After this behavior of the multinationals where they reduced the price of oil extracted in the countries with reserves to pay fewer royalties, but increased the price of refined oil, made the countries act forming a congress of producing countries where it was determined that this could not happen unilaterally if not that there should be negotiations prior to any decision. Such was the indignation of the producing countries that the Organization of the Petroleum Exporting Countries was constituted in 1960 by the governments of Venezuela, Kuwait, Saudi Arabia, Iran, and Iraq. The first thing OPEC did was to establish fixed royalty rates and the price that sold their product.
But the unrest continued due to the unfair behavior of the international oil companies, so they tried to establish state oil companies to compete. This was the first measure that was taken by the producing countries to control oil prices. From this measure and the OPEC interference in oil prices, many economists began to consider the oil market as an oligopoly where there are very few oil suppliers due to the power exercised by this organization and a high level of demand. But there is also another group of analysts who think that despite the existence of OPEC there are other factors that make the market competitive such as the reduction of reserves, the uncertainty of extraction of some countries and technological and environmental aspects.
What is true is that historically OPEC has not caused oil crises nor have generated sudden growth in oil prices. There may be news about the behavior of member countries of this organization that have an impact on financial markets and some volatility in assets linked to the price of oil. The drastic increase in oil prices between 2004 and 2008 was not due to OPEC’s organizational policies but to the uncertainty about the production capacity of the members.
The causes of the 2014 crisis in the oil market were mainly due to three factors. The first factor is the development of the extraction of unconventional hydrocarbons such as Fracking, which has allowed non-OPEC countries such as the United States to increase their production in an accelerated manner. In just six years the United States production increased close to 90% so that producing countries that found in this country as a net buyer of fuels now see it as competition from other markets such as Asia. In the following graphic, you can see a summary of how fracking works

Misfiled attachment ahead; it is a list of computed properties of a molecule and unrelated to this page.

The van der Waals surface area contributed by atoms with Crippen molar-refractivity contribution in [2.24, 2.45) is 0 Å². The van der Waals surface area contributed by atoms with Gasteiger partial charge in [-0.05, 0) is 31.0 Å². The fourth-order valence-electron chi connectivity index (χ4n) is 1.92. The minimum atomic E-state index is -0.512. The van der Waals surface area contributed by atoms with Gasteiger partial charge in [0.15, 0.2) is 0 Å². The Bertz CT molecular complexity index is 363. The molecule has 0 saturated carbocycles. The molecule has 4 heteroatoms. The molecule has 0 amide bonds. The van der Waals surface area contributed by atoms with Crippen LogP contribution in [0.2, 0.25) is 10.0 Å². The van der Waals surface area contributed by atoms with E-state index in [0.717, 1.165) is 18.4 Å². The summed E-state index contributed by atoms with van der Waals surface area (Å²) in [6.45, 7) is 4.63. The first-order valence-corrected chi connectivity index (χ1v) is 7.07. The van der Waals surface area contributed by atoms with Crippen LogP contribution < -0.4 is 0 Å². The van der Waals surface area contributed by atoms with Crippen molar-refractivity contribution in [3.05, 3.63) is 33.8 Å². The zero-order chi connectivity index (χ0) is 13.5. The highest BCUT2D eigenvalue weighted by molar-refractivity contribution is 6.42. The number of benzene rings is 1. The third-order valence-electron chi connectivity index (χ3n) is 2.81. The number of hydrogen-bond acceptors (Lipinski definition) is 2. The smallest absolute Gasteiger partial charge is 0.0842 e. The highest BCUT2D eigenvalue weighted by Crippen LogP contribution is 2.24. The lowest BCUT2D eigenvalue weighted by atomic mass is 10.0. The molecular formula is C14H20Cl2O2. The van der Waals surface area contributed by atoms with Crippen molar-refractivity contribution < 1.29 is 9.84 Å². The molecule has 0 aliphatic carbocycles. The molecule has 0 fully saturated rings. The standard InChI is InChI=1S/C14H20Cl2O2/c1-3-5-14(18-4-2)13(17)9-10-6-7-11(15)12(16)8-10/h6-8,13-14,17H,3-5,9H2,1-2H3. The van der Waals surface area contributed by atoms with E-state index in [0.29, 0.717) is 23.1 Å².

Graph 30. (2017, March 17). Fracking. Retrieved November 25, 2017. From http://www.goveonline.com.au/fracking/
The second factor that determined the crisis of recent years was the decision of OPEC to maintain its production unaltered so as not to affect the market share of each country that was a member of the organization. This factor was added to the first, so the offer increased considerably.
And the third factor was the weak demand for raw materials including oil due to the change of the Chinese economic model and the weak demand of European countries, all products of the crisis of 2007 that affected the growth of most countries in the world and his recovery was very slow.
The winners of this oil crisis were the importing countries of oil and other raw materials since the low costs of these energies increased the purchasing power of the households generating an impulse in the local consumption of each country. The losing countries obviously were the exporting countries due to the reduction in extraction royalties and therefore the revenues of the governments. Given the above, there were taxation pressures and some countries entered crises like Venezuela that needed higher prices to be able to carry a huge social expenditure.
The prospect of the future of raw materials is complicated. In 2017 prices have recovered slightly but far from reaching the prices reached by the raw material before the crisis thanks to the reduction of supply by the countries belonging to the OPEC. Given the unstoppable proliferation of unconventional extraction platforms, the evolution of the supply will depend on the next agreements that the members of the organization can reach to control production.